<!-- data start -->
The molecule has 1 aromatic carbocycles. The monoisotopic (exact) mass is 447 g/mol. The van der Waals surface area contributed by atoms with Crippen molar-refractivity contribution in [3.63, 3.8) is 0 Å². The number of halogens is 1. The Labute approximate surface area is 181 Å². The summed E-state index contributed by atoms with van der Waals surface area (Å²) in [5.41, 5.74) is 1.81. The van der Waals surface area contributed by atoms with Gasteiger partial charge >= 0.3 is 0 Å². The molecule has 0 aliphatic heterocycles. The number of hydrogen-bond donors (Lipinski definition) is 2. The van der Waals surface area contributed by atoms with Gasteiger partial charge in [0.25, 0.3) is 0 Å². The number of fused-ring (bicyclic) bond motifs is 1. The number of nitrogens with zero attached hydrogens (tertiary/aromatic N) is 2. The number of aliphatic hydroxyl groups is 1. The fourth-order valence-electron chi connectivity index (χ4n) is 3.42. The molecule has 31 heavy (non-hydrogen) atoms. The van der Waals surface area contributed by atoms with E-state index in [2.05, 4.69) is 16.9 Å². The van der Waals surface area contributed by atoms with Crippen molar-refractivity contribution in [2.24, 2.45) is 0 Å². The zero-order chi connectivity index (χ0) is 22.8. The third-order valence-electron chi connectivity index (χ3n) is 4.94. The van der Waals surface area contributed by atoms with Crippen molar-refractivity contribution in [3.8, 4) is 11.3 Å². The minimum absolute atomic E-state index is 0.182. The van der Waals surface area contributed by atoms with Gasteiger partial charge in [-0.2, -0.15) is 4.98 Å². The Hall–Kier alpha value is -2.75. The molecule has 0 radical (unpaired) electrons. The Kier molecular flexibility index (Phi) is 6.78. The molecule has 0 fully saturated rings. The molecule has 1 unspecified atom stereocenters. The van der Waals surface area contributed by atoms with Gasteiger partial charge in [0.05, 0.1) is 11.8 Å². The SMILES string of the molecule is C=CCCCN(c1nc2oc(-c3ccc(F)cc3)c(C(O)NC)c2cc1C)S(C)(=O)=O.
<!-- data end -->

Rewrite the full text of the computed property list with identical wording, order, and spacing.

The molecule has 1 aromatic carbocycles. The monoisotopic (exact) mass is 447 g/mol. The van der Waals surface area contributed by atoms with Crippen molar-refractivity contribution in [3.63, 3.8) is 0 Å². The number of halogens is 1. The Labute approximate surface area is 181 Å². The summed E-state index contributed by atoms with van der Waals surface area (Å²) in [5.41, 5.74) is 1.81. The van der Waals surface area contributed by atoms with Gasteiger partial charge >= 0.3 is 0 Å². The molecule has 0 aliphatic heterocycles. The number of hydrogen-bond donors (Lipinski definition) is 2. The van der Waals surface area contributed by atoms with Gasteiger partial charge in [0.25, 0.3) is 0 Å². The number of fused-ring (bicyclic) bond motifs is 1. The number of nitrogens with zero attached hydrogens (tertiary/aromatic N) is 2. The number of aliphatic hydroxyl groups is 1. The fourth-order valence-electron chi connectivity index (χ4n) is 3.42. The molecule has 31 heavy (non-hydrogen) atoms. The van der Waals surface area contributed by atoms with E-state index in [2.05, 4.69) is 16.9 Å². The van der Waals surface area contributed by atoms with Crippen molar-refractivity contribution in [2.24, 2.45) is 0 Å². The zero-order chi connectivity index (χ0) is 22.8. The third-order valence-electron chi connectivity index (χ3n) is 4.94. The van der Waals surface area contributed by atoms with Crippen molar-refractivity contribution in [3.8, 4) is 11.3 Å². The minimum absolute atomic E-state index is 0.182. The van der Waals surface area contributed by atoms with Gasteiger partial charge in [-0.2, -0.15) is 4.98 Å². The Hall–Kier alpha value is -2.75. The molecule has 0 radical (unpaired) electrons. The Kier molecular flexibility index (Phi) is 6.78. The molecule has 0 fully saturated rings. The molecule has 1 unspecified atom stereocenters. The van der Waals surface area contributed by atoms with Gasteiger partial charge in [0.05, 0.1) is 11.8 Å². The SMILES string of the molecule is C=CCCCN(c1nc2oc(-c3ccc(F)cc3)c(C(O)NC)c2cc1C)S(C)(=O)=O.